The Director of Financial Control holds meetings with each of the non-executive directors seeking their feedback on the reviews performed and discussing the key risks, which include emerging risks, and mitigating activities identified through the risk assessment exercise. Once all non-executive directors have been consulted, a Board report is prepared summarising the full process and providing an assessment of the status of risk management across the Group. The key risks, mitigating controls and relevant policies are summarised and the Board confirms the Group’s principal risks. These are the risks which could prevent the Group from delivering its strategic objectives. This report also details when formal updates relating to the key risks will be provided to the Board throughout the year. 

 

Key areas of focus this year

Effective risk management processes and internal controls

We continued to seek improvements in our risk management processes to ensure the quality and integrity of information and the ability to respond swiftly to direct risks. During the year, the Audit Committee on behalf of the Board conducted reviews on the effectiveness of the Group’s risk management processes and internal controls in accordance with the 2018 UK Corporate Governance Code. Our approach to risk management and systems of internal control is in line with the recommendations in the Financial Reporting Council’s (FRC) revised guidance ‘Risk management, internal control and related financial and business reporting’ (the Risk Guidance).

The Board is satisfied that internal controls were properly maintained and that key and emerging risks are being appropriately identified and managed.

COVID-19

Effective communication both within our businesses and across the Group has ensured that our food businesses continued to operate, providing safe, nutritious and affordable food to customers. Primark’s leadership demonstrated agility in responding to store activities being restricted at short notice. In addition, its effective planning ensured that the UK stores were well prepared for a safe reopening from 12 April.

COVID-19 has resulted in increased volatility and uncertainty in almost all of our markets, particularly the UK, Europe and the US, where there is a high risk of inflation impacting on energy, commodities and wages. During the year, changes in public health measures in our major markets to control the spread of COVID-19, and the Delta variant in particular, have impacted both our customers and employees. Whilst the UK now has an advanced vaccination programme and the majority of COVID-19 restrictions have been lifted, the outlook is currently more mixed in a number of countries in which we operate. For example, there continue to be ongoing lockdowns in place across Australia and New Zealand. In addition, our retail business continues to adapt to localised restrictions and special arrangements for shoppers in some of our markets, for example in Portugal and Slovenia.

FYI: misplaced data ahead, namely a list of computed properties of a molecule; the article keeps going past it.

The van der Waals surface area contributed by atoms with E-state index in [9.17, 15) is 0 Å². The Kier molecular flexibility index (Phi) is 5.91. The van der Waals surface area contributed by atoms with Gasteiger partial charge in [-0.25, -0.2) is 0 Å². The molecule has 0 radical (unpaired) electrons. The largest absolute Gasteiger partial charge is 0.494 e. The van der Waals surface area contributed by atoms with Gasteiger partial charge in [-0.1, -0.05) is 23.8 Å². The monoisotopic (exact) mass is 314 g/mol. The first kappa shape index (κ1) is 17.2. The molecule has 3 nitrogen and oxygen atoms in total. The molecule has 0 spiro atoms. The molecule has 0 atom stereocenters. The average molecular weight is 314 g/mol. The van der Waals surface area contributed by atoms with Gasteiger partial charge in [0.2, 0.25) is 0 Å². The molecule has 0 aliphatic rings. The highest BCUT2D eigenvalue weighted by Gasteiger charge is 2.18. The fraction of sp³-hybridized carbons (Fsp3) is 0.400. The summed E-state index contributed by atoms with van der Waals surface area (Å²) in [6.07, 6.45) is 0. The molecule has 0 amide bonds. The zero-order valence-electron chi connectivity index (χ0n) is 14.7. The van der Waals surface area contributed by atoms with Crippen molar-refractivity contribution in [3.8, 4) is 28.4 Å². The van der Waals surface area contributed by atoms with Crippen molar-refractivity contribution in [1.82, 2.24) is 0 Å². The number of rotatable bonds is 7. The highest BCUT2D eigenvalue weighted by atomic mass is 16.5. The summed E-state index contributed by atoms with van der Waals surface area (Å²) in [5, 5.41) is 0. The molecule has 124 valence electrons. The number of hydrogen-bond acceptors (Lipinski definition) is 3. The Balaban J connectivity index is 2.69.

As the world starts to emerge from the COVID-19 pandemic, there are continuing impacts our consumers, customers, retailers, suppliers and our employees. Across a number of our businesses, there is the risk of increased pressure on the supply chains resulting from labour shortages as economies reopen which are exacerbated by employee health and safety concerns. The closure of the Suez Canal in March compounded some supply chain challenges that resulted from the pandemic and increased buying as economies have reopened. We have contracts in place for major parts of our business to ensure that we have the cost, stability and interim security of volumes in the volatile inbound market. Our businesses are reliant on the availability of skilled HGV drivers. Whilst there is currently a shortage of drivers in other parts of Europe, the USA and Australia, the situation has been exacerbated in the UK as a result of the EU exit. We continue to work closely with our major carriers and logistics partners to minimise supply chain disruption. The situation remains fluid and is being closely managed and monitored.